dead man, and suddenly, either I'm the run or I'm in the system.' And it's a
scary thought that just a tiny moment can suddenly send your life in the
completely opposite direction then you had planned. You know, some people
have fear of spiders or snakes or darkness or heights. This is kind of my
fear. And I play with it.

GROSS: Did you ever come close to having that nightmare actually happen where
you felt that you were in danger of accidentally killing somebody, either in a
fight or even just losing attention while you were behind the wheel of your
car?

Mr. ATKINS: I'd say absolutely, you know, both. I'm out of the fighting
game now, because I'm terrible at it. But I came from Boston during this
particular time, and I grew up with two older brothers. And I guess, you
know, growing up, you just--I was taught, you just don't back down from a
fight. You can't back down. And so I found myself in situations occasionally
where it was just, you know--it's sudden and it's violent and it's
frightening, and it's either you or him. And most often, quite frankly, it
was me. But the last time I ever duked it out was in the mid-'90s in LA, and
it was frightening and scary. And it gets to a point where it's--you know,
you got to say, `Whoa. OK. We'll leave this to the younger people here.'

And driving, you're tired, you've been on the road for 10 hours. You're in
Des Moines and you're lost, and you're looking for numbers and stuff like
that. It could just accidentally happen. And, bang, you're in a whole
different situation.

GROSS: If you're just joining us, my guest is David Atkins. And he wrote and
directed the new film "Novocaine." It's a satire of film noire. And it stars
Steve Martin.

Now I understand that you gave some of the actors prosthetic teeth to wear to
alter their look. Who did you give that to?

Mr. ATKINS: Helena and Laura each had prosthetic teeth. And this was in
keeping with the idea of making them diametrically opposed. Laura is all
about the surface. And she's a very--you know, it's about superficial aspects
or qualities initially is how I was envisioning it; therefore, not a hair out
of place, color-coordinated outfits, including, you know, the purse and the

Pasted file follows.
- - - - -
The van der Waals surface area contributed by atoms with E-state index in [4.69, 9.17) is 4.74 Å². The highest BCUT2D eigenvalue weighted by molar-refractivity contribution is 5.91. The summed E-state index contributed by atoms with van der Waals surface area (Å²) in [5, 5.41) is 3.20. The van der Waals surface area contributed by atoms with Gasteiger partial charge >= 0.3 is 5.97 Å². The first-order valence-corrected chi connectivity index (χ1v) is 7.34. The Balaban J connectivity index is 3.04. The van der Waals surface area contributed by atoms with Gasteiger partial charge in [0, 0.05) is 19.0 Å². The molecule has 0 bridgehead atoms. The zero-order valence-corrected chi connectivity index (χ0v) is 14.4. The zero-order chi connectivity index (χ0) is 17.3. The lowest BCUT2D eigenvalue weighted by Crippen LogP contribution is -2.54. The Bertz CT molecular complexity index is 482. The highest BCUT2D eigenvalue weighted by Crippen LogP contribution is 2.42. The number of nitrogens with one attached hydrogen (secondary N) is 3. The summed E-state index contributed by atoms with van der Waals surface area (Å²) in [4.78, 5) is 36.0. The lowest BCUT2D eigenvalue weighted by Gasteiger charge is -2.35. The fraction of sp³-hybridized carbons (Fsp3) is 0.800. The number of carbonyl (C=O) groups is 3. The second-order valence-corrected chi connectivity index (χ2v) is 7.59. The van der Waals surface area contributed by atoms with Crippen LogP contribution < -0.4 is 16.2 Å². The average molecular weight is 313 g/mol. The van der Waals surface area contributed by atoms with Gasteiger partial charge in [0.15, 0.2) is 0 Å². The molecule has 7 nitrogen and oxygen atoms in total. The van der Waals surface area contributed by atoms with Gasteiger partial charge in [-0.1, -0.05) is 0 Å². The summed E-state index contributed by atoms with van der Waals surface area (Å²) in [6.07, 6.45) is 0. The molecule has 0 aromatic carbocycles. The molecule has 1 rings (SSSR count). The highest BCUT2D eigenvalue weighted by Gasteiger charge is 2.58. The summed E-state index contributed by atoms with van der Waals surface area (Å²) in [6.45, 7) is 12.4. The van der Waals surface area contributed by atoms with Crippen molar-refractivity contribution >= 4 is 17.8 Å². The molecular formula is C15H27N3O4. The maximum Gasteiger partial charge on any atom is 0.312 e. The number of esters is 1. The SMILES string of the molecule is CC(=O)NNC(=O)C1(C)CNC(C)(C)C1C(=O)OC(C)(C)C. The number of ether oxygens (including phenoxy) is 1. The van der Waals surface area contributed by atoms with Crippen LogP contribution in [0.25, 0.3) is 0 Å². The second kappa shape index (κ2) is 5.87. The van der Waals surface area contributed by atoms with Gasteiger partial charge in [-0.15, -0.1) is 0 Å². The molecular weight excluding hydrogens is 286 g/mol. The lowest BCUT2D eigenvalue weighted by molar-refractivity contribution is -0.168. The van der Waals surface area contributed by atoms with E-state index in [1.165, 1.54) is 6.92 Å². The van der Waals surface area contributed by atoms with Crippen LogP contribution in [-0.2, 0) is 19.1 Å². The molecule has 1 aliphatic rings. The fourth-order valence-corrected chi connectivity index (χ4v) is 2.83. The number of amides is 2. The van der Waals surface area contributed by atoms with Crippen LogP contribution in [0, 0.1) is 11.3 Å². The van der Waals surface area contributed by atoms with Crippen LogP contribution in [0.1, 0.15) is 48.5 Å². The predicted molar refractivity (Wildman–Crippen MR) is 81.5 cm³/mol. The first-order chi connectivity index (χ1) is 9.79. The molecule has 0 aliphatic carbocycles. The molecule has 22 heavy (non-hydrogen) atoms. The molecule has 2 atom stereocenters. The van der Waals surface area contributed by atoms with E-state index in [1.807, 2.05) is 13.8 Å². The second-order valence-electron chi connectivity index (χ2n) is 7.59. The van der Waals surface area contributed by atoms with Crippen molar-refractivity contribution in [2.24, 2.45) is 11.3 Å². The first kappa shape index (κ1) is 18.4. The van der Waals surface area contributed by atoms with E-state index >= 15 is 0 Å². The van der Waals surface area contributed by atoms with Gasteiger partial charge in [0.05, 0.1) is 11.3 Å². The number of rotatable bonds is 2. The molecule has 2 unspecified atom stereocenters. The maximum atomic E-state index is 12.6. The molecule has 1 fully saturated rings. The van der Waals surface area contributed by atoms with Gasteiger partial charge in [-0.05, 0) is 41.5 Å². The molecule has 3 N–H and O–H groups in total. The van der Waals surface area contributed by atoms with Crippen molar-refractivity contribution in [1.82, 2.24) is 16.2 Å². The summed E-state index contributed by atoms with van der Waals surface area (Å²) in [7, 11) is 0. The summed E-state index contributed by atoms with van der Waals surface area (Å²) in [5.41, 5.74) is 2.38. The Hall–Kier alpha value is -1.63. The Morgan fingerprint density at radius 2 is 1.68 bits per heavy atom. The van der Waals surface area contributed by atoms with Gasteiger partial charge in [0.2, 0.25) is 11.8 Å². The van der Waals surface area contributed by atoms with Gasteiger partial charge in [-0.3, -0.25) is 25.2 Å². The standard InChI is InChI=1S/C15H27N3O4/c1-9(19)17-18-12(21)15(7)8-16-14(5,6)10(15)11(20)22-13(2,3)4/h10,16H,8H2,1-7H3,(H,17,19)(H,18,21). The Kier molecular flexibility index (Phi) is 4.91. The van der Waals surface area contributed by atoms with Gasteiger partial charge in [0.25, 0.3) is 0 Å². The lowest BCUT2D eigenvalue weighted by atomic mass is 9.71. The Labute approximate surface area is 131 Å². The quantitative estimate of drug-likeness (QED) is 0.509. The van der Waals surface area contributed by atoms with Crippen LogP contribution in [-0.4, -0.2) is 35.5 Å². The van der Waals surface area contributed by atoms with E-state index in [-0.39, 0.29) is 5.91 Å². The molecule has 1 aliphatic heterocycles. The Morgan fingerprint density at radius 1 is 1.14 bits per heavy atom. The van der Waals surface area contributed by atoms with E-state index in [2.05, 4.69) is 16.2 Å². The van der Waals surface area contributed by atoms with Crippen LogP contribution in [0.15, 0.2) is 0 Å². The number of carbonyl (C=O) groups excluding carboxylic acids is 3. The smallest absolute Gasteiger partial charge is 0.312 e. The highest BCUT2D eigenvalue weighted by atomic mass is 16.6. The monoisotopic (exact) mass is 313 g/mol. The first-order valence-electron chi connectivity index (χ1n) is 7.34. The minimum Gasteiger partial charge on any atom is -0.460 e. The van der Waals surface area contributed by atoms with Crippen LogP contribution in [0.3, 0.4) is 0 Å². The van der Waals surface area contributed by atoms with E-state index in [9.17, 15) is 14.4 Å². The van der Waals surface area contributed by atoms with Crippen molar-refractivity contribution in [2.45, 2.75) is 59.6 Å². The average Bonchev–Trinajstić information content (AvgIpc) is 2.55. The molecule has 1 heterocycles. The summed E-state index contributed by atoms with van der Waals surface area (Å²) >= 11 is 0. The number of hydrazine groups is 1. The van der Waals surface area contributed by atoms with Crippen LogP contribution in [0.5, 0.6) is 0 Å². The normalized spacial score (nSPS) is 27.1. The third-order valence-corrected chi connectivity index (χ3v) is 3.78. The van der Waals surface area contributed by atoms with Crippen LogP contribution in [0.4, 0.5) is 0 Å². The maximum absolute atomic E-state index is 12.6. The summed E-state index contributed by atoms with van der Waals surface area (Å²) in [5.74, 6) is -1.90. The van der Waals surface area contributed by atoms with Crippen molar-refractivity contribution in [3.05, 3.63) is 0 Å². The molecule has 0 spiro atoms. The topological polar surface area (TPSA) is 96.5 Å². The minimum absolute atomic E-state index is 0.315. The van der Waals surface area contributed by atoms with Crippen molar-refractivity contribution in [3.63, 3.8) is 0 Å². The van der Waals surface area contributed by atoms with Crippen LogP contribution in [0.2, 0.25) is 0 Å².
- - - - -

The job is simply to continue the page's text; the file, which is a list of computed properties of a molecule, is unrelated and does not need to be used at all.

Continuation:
shoes. And the teeth had to be perfect. So we went with the Farrah Fawcett,
"Charlie's Angels" look.

With Helena, we went in the opposite direction, although a little bit too
subtly, quite frankly. She came in with some teeth from London that her
dentist made. And they were "Planet of the Apes" teeth basically. They were
just too much. You know, it was going to make the whole movie really goofy.
So we kind of, you know, went through a little argument period, because she
loved her goofy ape teeth. And finally, backed it off and I think too much,
but they're crooked. They're chipped and they're discolored--her teeth.

GROSS: Have you always been very conscious of teeth because your father's a
dentist?

Mr. ATKINS: I have, yeah. I mean, I was interested and attracted to and
titillated by the idea of a dentist who is attracted to a patient with
asymmetrical dentition, you know, a chip or, you know, I find personally a
space between the front teeth really sexy. And so we couldn't do that really.
It was harder to do with prosthetics. So we did the chip in the tooth. But
the idea of a dentist who's trying to achieve perfection dentally, and yet,
he's drawn, he's attracted to, somehow almost a morbid fascination with a tiny
chip in a front tooth.

GROSS: David Atkins wrote and directed the film noire satire "Novocaine,"
starring Steve Martin. Atkins also plays drums on the soundtrack with the
band Penny.

(Soundbite of song)

Unidentified Man: (Singing) I remember that party back in '95. You walked in
on the arm of another guy. We said, `Hello. How you doing?' `Fine.'
`Where's my coat? Got to go.' `Yeah, it's time to drive.' The past can't be
buried. The truth can't hide. There's a deep rift. Planting season is the
highlight of a tortured life. I stumble. I'm reeling. I realize I'm
bleeding. The meaning shows up as a spot on my favorite tie.

Unidentified Man and Chorus: Now that you're over him...

GROSS: Coming up, classical music critic Lloyd Schwartz reviews the PBS
special "The Art of the Violin." This is FRESH AIR.

(Soundbite of music)

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Review: New documentary "The Art of Violin"
TERRY GROSS, host: